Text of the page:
|Do Your Research Before You Invest Your Money : eAskme|
So where do you start?Get the documentation - and read it. Whether you're investing in a mutual fund or a share in a company, there will be documentation available. Prospectuses and fund descriptions are full of legalese but they do also contain useful information - you just have to search for it. It's also worth getting documentation from other similar funds or companies to compare - do they give a different view of the market? Are there any significant omissions in the information? For instance, if a company doesn't mention a major disruptive change in its industry, that could be a bad sign - it's either missed the importance of what's happening (as Blockbuster did the arrival of Netflix), or it's trying to pretend it won't matter.
Do the numbers. If you're investing in companies you really should build a spreadsheet to analyse the numbers. Look at the margins - profit as a percentage of sales - and compare them to previous years; if margins are being squeezed by cost pressures or falling prices, that's a bad sign. You'll also want to compare margins with other similar businesses. If they are way out of kilter it could be a sign that something's wrong either with the business, or with the accounting policies. You'll also want to do your own forecasting - it sounds difficult but it's fairly easy to do some back of envelope forecasting, thinking about the total amount of sales a company might make. For instance, how many cars would Tesla need to sell to break even? You won't get the right answer but just thinking about the issue will show you where companies and investors are being way over optimistic.
Look at the ratios. Some investors come a cropper because they invest in a great story but pay far too much. Always look at the price/earnings ratio which tells you how many years you'd have to hold the stock for the company to earn your investment back. You can look at the price/earnings ratios for a whole market index, if you're evaluating funds. Look at the dividend yield, if you're interested in income, and if you want to buy bargain basement, look at the net asset value - real assets that the business owns - and compare that with the share price. Services like Google Finance have the data you need.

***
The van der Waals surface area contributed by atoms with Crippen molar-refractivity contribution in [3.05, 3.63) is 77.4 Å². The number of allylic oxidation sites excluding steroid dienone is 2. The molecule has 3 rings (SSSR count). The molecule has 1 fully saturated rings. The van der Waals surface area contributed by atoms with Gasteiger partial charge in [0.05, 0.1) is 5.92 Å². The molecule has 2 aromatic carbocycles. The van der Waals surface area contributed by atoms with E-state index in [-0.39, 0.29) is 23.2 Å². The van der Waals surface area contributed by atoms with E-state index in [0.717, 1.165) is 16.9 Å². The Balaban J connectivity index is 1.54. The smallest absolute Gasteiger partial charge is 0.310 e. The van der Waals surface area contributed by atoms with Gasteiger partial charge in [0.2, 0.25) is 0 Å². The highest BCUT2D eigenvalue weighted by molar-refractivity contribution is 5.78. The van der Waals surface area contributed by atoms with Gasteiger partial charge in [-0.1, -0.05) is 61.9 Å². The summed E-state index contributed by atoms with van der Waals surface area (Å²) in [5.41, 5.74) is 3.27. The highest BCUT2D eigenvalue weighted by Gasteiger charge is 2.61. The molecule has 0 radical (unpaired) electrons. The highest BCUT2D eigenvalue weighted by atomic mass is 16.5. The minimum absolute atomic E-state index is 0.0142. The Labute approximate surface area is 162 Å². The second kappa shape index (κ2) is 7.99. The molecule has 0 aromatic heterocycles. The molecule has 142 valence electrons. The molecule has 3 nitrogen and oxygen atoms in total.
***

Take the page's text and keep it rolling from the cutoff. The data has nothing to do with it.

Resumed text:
Search out opposing views. Investors often fall in love with an investment idea and don't test their ideas rigorously. Make a point of searching out opposing views and engage with them. Many brokers, like CMC Markets, publish regular opinion pieces, and you should also read Barrons, Seeking Alpha and other online commentary. If you find data or arguments you had overlooked, do some more research. For instance if you had researched sub-prime mortgages in depth in 2006, you might have noticed negative trends that would have kept you clear of the market - before it crashed in 2007.
Monitor your performance. This is something many otherwise good investors don't do. It's easy to say "I'm doing all right," but if your investments rise 20% but the market has doubled, you've missed out - and you need to know that to do better in future. Make sure you know how you're performing and why - what were your big mistakes and your big successes. Analyse why you got things right or wrong and work out how to do better in future.
Back your own judgement. It's easy to go with the flow when everyone is telling you to buy the latest super stock or new emerging market. But if you've done your research and you really can't see a good reason to buy, make that judgement call. It could save you a lot of money.
Remember,too, that there are thousands of potential investments out there. If you check one out and something doesn't seem right, just move on to the next idea. When you find the good one, it'll pay for all the "wasted" research you did before.